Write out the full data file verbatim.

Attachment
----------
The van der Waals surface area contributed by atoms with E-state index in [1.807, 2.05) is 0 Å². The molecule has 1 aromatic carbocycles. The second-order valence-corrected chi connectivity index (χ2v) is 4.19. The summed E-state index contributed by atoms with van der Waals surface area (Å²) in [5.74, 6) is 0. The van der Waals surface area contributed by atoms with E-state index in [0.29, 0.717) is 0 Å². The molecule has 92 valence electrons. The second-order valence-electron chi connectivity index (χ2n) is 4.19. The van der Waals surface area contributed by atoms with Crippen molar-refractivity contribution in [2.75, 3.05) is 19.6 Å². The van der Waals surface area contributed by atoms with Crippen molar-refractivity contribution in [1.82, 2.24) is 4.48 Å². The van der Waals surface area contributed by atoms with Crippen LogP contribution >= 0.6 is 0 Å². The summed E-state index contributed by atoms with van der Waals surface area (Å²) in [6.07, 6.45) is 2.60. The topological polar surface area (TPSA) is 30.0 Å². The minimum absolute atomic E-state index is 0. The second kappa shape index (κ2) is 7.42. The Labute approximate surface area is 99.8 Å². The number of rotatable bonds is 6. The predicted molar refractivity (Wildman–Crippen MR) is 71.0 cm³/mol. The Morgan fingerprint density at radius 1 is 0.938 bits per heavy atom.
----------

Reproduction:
The van der Waals surface area contributed by atoms with E-state index in [1.807, 2.05) is 0 Å². The molecule has 1 aromatic carbocycles. The second-order valence-corrected chi connectivity index (χ2v) is 4.19. The summed E-state index contributed by atoms with van der Waals surface area (Å²) in [5.74, 6) is 0. The van der Waals surface area contributed by atoms with E-state index in [0.29, 0.717) is 0 Å². The molecule has 92 valence electrons. The second-order valence-electron chi connectivity index (χ2n) is 4.19. The van der Waals surface area contributed by atoms with Crippen molar-refractivity contribution in [2.75, 3.05) is 19.6 Å². The van der Waals surface area contributed by atoms with Crippen molar-refractivity contribution in [1.82, 2.24) is 4.48 Å². The van der Waals surface area contributed by atoms with Crippen LogP contribution >= 0.6 is 0 Å². The summed E-state index contributed by atoms with van der Waals surface area (Å²) in [6.07, 6.45) is 2.60. The topological polar surface area (TPSA) is 30.0 Å². The minimum absolute atomic E-state index is 0. The second kappa shape index (κ2) is 7.42. The Labute approximate surface area is 99.8 Å². The number of rotatable bonds is 6. The predicted molar refractivity (Wildman–Crippen MR) is 71.0 cm³/mol. The Morgan fingerprint density at radius 1 is 0.938 bits per heavy atom.